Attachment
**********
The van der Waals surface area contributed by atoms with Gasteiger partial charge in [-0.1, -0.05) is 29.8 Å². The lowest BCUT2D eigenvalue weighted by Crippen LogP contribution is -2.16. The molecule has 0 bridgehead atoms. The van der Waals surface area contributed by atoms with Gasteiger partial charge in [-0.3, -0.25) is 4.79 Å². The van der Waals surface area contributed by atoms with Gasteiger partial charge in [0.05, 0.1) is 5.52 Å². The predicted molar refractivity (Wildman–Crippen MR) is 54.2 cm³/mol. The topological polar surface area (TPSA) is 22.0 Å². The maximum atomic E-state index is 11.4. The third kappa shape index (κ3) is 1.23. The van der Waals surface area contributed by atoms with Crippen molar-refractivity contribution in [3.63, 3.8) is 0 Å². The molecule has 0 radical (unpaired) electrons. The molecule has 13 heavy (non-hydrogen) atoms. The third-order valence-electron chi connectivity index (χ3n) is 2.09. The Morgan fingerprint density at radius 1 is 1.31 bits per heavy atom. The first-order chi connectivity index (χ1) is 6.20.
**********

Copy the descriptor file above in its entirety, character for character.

The van der Waals surface area contributed by atoms with Gasteiger partial charge in [-0.1, -0.05) is 29.8 Å². The lowest BCUT2D eigenvalue weighted by Crippen LogP contribution is -2.16. The molecule has 0 bridgehead atoms. The van der Waals surface area contributed by atoms with Gasteiger partial charge in [-0.3, -0.25) is 4.79 Å². The van der Waals surface area contributed by atoms with Gasteiger partial charge in [0.05, 0.1) is 5.52 Å². The predicted molar refractivity (Wildman–Crippen MR) is 54.2 cm³/mol. The topological polar surface area (TPSA) is 22.0 Å². The maximum atomic E-state index is 11.4. The third kappa shape index (κ3) is 1.23. The van der Waals surface area contributed by atoms with Crippen molar-refractivity contribution in [3.63, 3.8) is 0 Å². The molecule has 0 radical (unpaired) electrons. The molecule has 13 heavy (non-hydrogen) atoms. The third-order valence-electron chi connectivity index (χ3n) is 2.09. The Morgan fingerprint density at radius 1 is 1.31 bits per heavy atom. The first-order chi connectivity index (χ1) is 6.20.